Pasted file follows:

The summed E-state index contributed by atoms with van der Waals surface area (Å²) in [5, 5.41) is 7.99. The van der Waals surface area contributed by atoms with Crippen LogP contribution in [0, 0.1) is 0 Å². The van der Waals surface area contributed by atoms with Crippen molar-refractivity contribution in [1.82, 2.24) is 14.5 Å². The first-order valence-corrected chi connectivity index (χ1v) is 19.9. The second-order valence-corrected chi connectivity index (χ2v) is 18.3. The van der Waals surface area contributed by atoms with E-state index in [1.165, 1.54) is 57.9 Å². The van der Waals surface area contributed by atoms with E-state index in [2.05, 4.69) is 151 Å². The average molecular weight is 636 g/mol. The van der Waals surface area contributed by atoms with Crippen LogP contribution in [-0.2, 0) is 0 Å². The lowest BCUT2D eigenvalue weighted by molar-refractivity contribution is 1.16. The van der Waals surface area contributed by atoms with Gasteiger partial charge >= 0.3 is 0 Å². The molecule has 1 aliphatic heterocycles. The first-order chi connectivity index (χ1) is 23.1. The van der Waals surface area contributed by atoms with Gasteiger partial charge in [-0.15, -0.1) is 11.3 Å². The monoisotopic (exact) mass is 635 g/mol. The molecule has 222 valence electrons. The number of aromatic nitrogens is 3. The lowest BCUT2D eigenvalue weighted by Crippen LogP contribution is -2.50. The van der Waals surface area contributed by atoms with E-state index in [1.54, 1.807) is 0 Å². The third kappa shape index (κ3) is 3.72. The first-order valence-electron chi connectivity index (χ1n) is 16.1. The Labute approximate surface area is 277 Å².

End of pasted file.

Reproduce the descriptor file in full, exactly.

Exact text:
The summed E-state index contributed by atoms with van der Waals surface area (Å²) in [5, 5.41) is 7.99. The van der Waals surface area contributed by atoms with Crippen LogP contribution in [0, 0.1) is 0 Å². The van der Waals surface area contributed by atoms with Crippen molar-refractivity contribution in [1.82, 2.24) is 14.5 Å². The first-order valence-corrected chi connectivity index (χ1v) is 19.9. The second-order valence-corrected chi connectivity index (χ2v) is 18.3. The van der Waals surface area contributed by atoms with E-state index in [1.165, 1.54) is 57.9 Å². The van der Waals surface area contributed by atoms with E-state index in [2.05, 4.69) is 151 Å². The average molecular weight is 636 g/mol. The van der Waals surface area contributed by atoms with Crippen LogP contribution in [-0.2, 0) is 0 Å². The lowest BCUT2D eigenvalue weighted by molar-refractivity contribution is 1.16. The van der Waals surface area contributed by atoms with Gasteiger partial charge >= 0.3 is 0 Å². The molecule has 1 aliphatic heterocycles. The first-order chi connectivity index (χ1) is 23.1. The van der Waals surface area contributed by atoms with Gasteiger partial charge in [-0.15, -0.1) is 11.3 Å². The monoisotopic (exact) mass is 635 g/mol. The molecule has 222 valence electrons. The number of aromatic nitrogens is 3. The lowest BCUT2D eigenvalue weighted by Crippen LogP contribution is -2.50. The van der Waals surface area contributed by atoms with E-state index in [1.54, 1.807) is 0 Å². The third kappa shape index (κ3) is 3.72. The first-order valence-electron chi connectivity index (χ1n) is 16.1. The Labute approximate surface area is 277 Å².